It’s a sign you still care when the world needs it most.
“Don’t be so sensitive” is a common refrain many of us have heard over and over in our lives.
In my case, I heard this message being delivered to my older sister, not me.
There’s no denying she was (and is) a crier, and I decided early on that that wasn’t going to be the case for me.
Instead, I was the stoic tomboy of the family, refusing to cry in front of the neighborhood boys.
I was even resolute when a kite string slit the skin of my throat, and a perfect line of red bubbled up across my neck. I held in my tears until I made it inside, safe from the ridicule of my male peers.
I definitely felt my emotions, but I didn’t express them. At least not with tears.
Like many boys, and “honorary” boys like me, I internalized them. If I couldn’t internalize them completely, I turned them into anger.
Anger was an acceptable emotion for “strong cookies” like me.
As I got older, I grew out of my tomboyishness, but my stoicism remained. I equated emotional reactions with a lack of self-discipline and saw emotional coolness as a sign of self-mastery.
At the time, I didn’t understand that emotional reactivity can still happen on the inside, even if there aren’t any signs on the surface.
Emotions still occur, and that energy still goes somewhere. Sometimes, it goes into feelings of guilt or even anxiety for having the emotion in the first place.
Over time, denying powerful emotions can cause a feeling of numbness. When you tell yourself over and over that you aren’t feeling anything, like an incantation, it becomes true.
My personal experience with depression is something like the inverse of feeling, as if all of my emotions merge into a single vacuum, a blackhole of emotion that eats up any sense of well-being or connectedness.
Once I started to learn to value my emotional self, my sensitivity, and my feelings, I started to find my way out of this emotional abyss.
I’ve since learned that my emotions are in many cases a strength, but I’m still working to unearth the psycho-emotional patterns that I laid in my youth.
Once I started digging into all of those emotions, I discovered a lot of things there. First, there was a lot of anger.
Some of that anger was toward myself around my failures and shortcomings. Some of it was for the world. There was anger toward society, ideologies, and the culture that had taught me that not-feeling was a strength.
Underneath that initial, seemingly endless layer of anger were some surprises.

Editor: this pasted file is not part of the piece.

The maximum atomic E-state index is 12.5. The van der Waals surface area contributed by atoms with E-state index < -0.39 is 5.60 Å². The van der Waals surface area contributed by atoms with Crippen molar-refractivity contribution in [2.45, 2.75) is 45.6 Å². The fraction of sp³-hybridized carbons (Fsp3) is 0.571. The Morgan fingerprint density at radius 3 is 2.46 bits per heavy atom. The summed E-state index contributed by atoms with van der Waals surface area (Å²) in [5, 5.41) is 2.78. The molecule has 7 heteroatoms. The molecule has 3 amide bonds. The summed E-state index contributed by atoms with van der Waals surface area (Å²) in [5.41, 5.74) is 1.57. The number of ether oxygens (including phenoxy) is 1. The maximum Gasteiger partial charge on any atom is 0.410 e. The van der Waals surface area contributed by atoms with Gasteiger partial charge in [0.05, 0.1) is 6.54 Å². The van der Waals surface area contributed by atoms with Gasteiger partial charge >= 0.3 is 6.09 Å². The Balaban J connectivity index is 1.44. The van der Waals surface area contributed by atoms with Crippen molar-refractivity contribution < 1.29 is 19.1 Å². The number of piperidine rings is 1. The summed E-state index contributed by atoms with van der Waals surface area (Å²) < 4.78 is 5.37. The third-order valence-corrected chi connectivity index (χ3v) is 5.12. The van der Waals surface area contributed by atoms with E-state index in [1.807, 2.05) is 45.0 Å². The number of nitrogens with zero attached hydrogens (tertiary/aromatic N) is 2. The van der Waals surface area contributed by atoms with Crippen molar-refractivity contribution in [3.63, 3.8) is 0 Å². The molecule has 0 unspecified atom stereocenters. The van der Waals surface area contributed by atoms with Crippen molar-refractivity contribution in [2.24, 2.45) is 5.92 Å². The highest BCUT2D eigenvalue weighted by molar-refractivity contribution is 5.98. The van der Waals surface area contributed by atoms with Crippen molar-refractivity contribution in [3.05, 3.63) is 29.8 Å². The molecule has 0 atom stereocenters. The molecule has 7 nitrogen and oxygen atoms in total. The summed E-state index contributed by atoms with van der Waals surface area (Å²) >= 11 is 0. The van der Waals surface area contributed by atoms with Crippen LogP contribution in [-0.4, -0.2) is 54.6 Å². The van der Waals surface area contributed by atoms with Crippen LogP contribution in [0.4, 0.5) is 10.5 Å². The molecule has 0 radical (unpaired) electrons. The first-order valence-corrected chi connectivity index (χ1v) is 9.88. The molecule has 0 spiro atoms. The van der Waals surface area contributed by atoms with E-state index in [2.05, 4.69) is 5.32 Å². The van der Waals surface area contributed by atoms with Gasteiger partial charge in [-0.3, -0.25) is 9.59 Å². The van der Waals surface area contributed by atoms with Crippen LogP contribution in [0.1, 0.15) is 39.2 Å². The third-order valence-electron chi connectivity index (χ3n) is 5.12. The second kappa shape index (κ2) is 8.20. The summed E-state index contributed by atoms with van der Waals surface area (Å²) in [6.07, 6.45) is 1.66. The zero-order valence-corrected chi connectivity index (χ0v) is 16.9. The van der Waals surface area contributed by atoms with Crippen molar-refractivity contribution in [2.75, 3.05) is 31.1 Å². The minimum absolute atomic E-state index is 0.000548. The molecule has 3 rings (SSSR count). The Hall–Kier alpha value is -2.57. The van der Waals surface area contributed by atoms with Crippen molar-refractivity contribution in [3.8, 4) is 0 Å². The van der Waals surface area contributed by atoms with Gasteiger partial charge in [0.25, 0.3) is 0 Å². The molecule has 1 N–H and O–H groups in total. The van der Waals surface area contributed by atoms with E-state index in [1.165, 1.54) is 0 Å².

I felt a deep sense of love and connection for the world and everyone in it. I felt a strong sense of justice and humanitarianism.
I had a deep attraction to and appreciation of the beautiful, even and especially in the simple things, like a falling leaf or a passing cloud lined with pink sunlight.
Underneath all that anger, I felt a deep sense of caring.
Although the admonishment to “not be so sensitive” is often framed as a way to be stronger, in some cases it may do just the opposite.
Sure, at times it’s necessary to have thick skin, to let things roll off of me, and to pick myself up and keep moving, not letting the critics penetrate my sense of self.
But when I took the directive to “not be so sensitive” to its logical extreme, I found I got exactly what I asked for.
When I shut down my sensitivity, I also shut down my sense of compassion toward those who were suffering. I shut down my sense of justice, simply because it became so difficult to feel the injustice of the world.
Shutting down our sensitivity sends a message that the parts of ourselves that make us human, make us care for one another, and make us the feeling beings that we are, are somehow wrong, weak, or incorrect.
Instead, we can see the feeling parts of ourselves as our greatest strengths. They are the source of our common humanity and interconnection with the rest of the world.
Like his tomboy mom and billions of little boys before him, my son translates all of his emotions into anger. Whether it’s anxiety, fear, embarrassment, or sadness, he jumps straight onto the anger train.
Luckily, I found a great tool for helping him (and myself) to pinpoint what’s going on underneath all of that rage.
It’s called the “Anger Iceberg,” part of the Go Zen anxiety curriculum for kids.